They developed an easy friendship that picked right up again when McCarron returned as NDP's headmistress.
"She laughs and says you're by my side again. Truly, she is by my side," Kaiser said. "I learn from her every day."
Call to serve
McCarron doesn't remember the first time she said she wanted to be a School Sister of Notre Dame — but her mother saved her fourth grade autobiography where she stated at the end she wanted to be an SSND like her teacher Sister Karen "because she was so happy and full of joy and happy with what she was doing."
Although she felt slightly curious in college about becoming a sister, she pushed those thoughts aside until she was teaching at NDP.
"That curiosity turned to more of a commitment," she said. She left NDP, reluctantly she said, in order to prepare for religious life.
Her religious leaders sent McCarron for additional education, a master's degree at Loyola University Maryland and a doctorate at the Catholic University of America. Along the way, she took on more responsibilities at Seton Keough High School where she was assistant principal and at the College of Notre Dame (now Notre Dame of Maryland University) where she spent eight years as a professor and then associate academic dean. Then her provincial leader asked her to interview for the job at Notre Dame Prep.
"God has done great things in my life," McCarron said, noting that this anniversary year has led her to reflect on the people and places she has known along the way.
The school community surprised McCarron with a grand celebration on Jan. 27 during Catholic Schools Week. "It was the best celebration I've ever had in my life," McCarron said. "It reflected the heart and soul of this community."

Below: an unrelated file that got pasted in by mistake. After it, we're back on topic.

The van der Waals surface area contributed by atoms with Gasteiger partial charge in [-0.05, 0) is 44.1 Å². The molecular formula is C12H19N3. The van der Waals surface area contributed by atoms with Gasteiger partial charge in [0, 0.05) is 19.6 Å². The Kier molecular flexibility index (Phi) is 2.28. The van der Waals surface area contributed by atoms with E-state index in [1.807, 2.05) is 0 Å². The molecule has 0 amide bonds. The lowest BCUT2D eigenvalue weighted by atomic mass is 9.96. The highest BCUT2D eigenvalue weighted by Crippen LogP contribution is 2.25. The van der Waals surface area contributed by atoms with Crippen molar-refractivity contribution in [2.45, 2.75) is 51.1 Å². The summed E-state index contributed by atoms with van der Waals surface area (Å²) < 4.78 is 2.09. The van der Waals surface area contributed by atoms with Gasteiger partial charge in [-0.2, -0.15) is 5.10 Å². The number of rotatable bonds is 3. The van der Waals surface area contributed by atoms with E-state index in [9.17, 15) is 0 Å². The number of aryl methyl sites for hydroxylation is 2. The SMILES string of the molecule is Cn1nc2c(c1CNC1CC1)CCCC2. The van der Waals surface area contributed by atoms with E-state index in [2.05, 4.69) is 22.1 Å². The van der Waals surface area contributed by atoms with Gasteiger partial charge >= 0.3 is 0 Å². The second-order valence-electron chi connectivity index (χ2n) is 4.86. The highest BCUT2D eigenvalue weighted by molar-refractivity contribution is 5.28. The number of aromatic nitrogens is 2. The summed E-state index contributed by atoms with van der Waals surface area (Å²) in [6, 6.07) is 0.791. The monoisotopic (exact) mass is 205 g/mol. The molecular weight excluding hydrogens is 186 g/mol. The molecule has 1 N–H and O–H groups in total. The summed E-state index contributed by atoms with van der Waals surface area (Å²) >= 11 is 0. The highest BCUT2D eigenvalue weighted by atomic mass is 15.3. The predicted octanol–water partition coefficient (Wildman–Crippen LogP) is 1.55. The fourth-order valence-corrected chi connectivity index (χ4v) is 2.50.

The day began and ended with prayer. including a prayer written by the school's campus minister, Catherine Sullivan, a 2007 NDP graduate.
"Sister Patricia always tells us prayer is the greatest gift we can give each other," she said. Sullivan said she remembers the concern her headmistress had for her as she made her college decision — and now she sees how McCarron cares for her faculty. "She shows us how to care for the whole person," Sullivan said.
McCarron's family was on hand for the luncheon and Mass celebrated by Baltimore Archbishop William Lori. Fellow School Sisters were there to renew their vows and sing the "Magnificat," a hymn members of the order traditionally sing at such celebrations. Even Sister Betty Orr, SSND, her principal at St. Pius X, was there.
There were messages of love and good wishes from all the students and gifts. Hannah Imhoff a junior, created a painting presented to McCarron during the festivities. Her watercolor of a candle represented the nun's years in religious life, her work in the school and included the school year themes set during McCarron's tenure in a watercolor
"I was very honored to represent the school in that way," McCarron said.
A showcase in the school's lobby is filled with photos of McCarron as a toddler in the snow, playing basketball, as a young teacher and as a new headmistress walking through the traditional archway.
The celebrations continue with the school's already-sold-out gala, Saddles and Silver, on March 14 and the School Sisters' Jubilarian celebration in May.
McCarron expressed her gratitude for all the good wishes and hard work that have gone into these celebrations. "There are no words to articulate my appreciation and gratitude for that," she said. "The thoughtfulness is unparalleled."
The highlight of her last 10 years at Notre Dame Prep?
"The girls," she said without skipping a beat. She called them "fabulous young women that you see grow and become empowered to change the world."
"They are the highlight every single day," McCarron said.
Then McCarron stops herself and adds more highlights: the teachers and the staff, the board of trustees, parents.